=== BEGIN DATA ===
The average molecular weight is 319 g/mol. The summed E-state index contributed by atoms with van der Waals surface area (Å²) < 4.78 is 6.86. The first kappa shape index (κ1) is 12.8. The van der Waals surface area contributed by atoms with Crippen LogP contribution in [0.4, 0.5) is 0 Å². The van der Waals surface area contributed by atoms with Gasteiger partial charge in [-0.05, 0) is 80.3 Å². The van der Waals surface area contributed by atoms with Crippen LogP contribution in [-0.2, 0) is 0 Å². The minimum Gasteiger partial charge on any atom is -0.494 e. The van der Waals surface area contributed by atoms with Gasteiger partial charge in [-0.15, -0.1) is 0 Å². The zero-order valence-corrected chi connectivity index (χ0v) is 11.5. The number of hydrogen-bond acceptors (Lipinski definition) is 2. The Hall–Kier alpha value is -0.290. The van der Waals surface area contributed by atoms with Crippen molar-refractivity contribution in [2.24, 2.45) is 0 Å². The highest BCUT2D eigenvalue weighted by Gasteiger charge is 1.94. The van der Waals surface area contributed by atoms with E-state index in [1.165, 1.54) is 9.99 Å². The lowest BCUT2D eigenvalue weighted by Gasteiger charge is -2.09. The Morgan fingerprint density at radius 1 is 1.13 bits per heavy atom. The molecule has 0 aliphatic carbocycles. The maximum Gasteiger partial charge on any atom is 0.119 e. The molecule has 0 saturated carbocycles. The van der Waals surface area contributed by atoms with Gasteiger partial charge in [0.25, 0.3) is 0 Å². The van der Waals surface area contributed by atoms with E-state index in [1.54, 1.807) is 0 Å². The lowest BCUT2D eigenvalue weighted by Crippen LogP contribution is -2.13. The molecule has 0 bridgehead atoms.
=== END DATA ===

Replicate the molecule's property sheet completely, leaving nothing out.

The average molecular weight is 319 g/mol. The summed E-state index contributed by atoms with van der Waals surface area (Å²) < 4.78 is 6.86. The first kappa shape index (κ1) is 12.8. The van der Waals surface area contributed by atoms with Crippen LogP contribution in [0.4, 0.5) is 0 Å². The van der Waals surface area contributed by atoms with Gasteiger partial charge in [-0.05, 0) is 80.3 Å². The van der Waals surface area contributed by atoms with Crippen LogP contribution in [-0.2, 0) is 0 Å². The minimum Gasteiger partial charge on any atom is -0.494 e. The van der Waals surface area contributed by atoms with Gasteiger partial charge in [-0.15, -0.1) is 0 Å². The zero-order valence-corrected chi connectivity index (χ0v) is 11.5. The number of hydrogen-bond acceptors (Lipinski definition) is 2. The Hall–Kier alpha value is -0.290. The van der Waals surface area contributed by atoms with Crippen molar-refractivity contribution in [2.24, 2.45) is 0 Å². The highest BCUT2D eigenvalue weighted by Gasteiger charge is 1.94. The van der Waals surface area contributed by atoms with E-state index in [1.165, 1.54) is 9.99 Å². The lowest BCUT2D eigenvalue weighted by Gasteiger charge is -2.09. The Morgan fingerprint density at radius 1 is 1.13 bits per heavy atom. The molecule has 0 aliphatic carbocycles. The maximum Gasteiger partial charge on any atom is 0.119 e. The molecule has 0 saturated carbocycles. The van der Waals surface area contributed by atoms with Gasteiger partial charge in [0.25, 0.3) is 0 Å². The van der Waals surface area contributed by atoms with E-state index in [1.54, 1.807) is 0 Å². The lowest BCUT2D eigenvalue weighted by Crippen LogP contribution is -2.13. The molecule has 0 bridgehead atoms.